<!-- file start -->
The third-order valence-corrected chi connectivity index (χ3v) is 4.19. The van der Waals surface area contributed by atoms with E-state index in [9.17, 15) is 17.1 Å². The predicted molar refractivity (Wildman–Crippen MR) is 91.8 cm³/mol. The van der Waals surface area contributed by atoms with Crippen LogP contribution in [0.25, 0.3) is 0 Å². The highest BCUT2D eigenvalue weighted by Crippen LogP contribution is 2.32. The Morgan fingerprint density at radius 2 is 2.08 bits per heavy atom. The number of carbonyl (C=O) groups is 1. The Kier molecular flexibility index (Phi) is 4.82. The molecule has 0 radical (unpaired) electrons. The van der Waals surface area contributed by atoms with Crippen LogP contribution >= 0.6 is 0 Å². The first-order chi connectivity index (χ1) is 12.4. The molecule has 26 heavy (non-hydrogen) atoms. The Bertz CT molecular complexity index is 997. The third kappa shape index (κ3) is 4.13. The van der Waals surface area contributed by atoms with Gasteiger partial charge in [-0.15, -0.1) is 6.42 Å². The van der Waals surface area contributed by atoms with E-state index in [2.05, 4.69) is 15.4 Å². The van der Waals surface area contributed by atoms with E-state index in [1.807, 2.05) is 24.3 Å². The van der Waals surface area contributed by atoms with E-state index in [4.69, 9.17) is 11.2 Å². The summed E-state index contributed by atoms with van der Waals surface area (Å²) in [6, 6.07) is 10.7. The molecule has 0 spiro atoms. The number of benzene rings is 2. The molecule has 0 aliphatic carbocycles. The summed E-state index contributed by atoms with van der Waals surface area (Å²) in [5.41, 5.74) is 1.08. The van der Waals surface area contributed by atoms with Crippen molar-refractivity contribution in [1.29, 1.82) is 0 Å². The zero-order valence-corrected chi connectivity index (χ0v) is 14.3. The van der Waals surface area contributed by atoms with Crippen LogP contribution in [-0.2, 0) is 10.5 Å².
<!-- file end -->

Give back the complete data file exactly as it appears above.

The third-order valence-corrected chi connectivity index (χ3v) is 4.19. The van der Waals surface area contributed by atoms with E-state index in [9.17, 15) is 17.1 Å². The predicted molar refractivity (Wildman–Crippen MR) is 91.8 cm³/mol. The van der Waals surface area contributed by atoms with Crippen LogP contribution in [0.25, 0.3) is 0 Å². The highest BCUT2D eigenvalue weighted by Crippen LogP contribution is 2.32. The Morgan fingerprint density at radius 2 is 2.08 bits per heavy atom. The number of carbonyl (C=O) groups is 1. The Kier molecular flexibility index (Phi) is 4.82. The molecule has 0 radical (unpaired) electrons. The van der Waals surface area contributed by atoms with Crippen LogP contribution >= 0.6 is 0 Å². The first-order chi connectivity index (χ1) is 12.4. The molecule has 26 heavy (non-hydrogen) atoms. The Bertz CT molecular complexity index is 997. The third kappa shape index (κ3) is 4.13. The van der Waals surface area contributed by atoms with Gasteiger partial charge in [-0.15, -0.1) is 6.42 Å². The van der Waals surface area contributed by atoms with E-state index in [2.05, 4.69) is 15.4 Å². The van der Waals surface area contributed by atoms with E-state index in [1.807, 2.05) is 24.3 Å². The van der Waals surface area contributed by atoms with E-state index in [4.69, 9.17) is 11.2 Å². The summed E-state index contributed by atoms with van der Waals surface area (Å²) in [6, 6.07) is 10.7. The molecule has 0 spiro atoms. The number of benzene rings is 2. The molecule has 0 aliphatic carbocycles. The summed E-state index contributed by atoms with van der Waals surface area (Å²) in [5.41, 5.74) is 1.08. The van der Waals surface area contributed by atoms with Crippen molar-refractivity contribution in [1.29, 1.82) is 0 Å². The zero-order valence-corrected chi connectivity index (χ0v) is 14.3. The van der Waals surface area contributed by atoms with Crippen LogP contribution in [-0.2, 0) is 10.5 Å².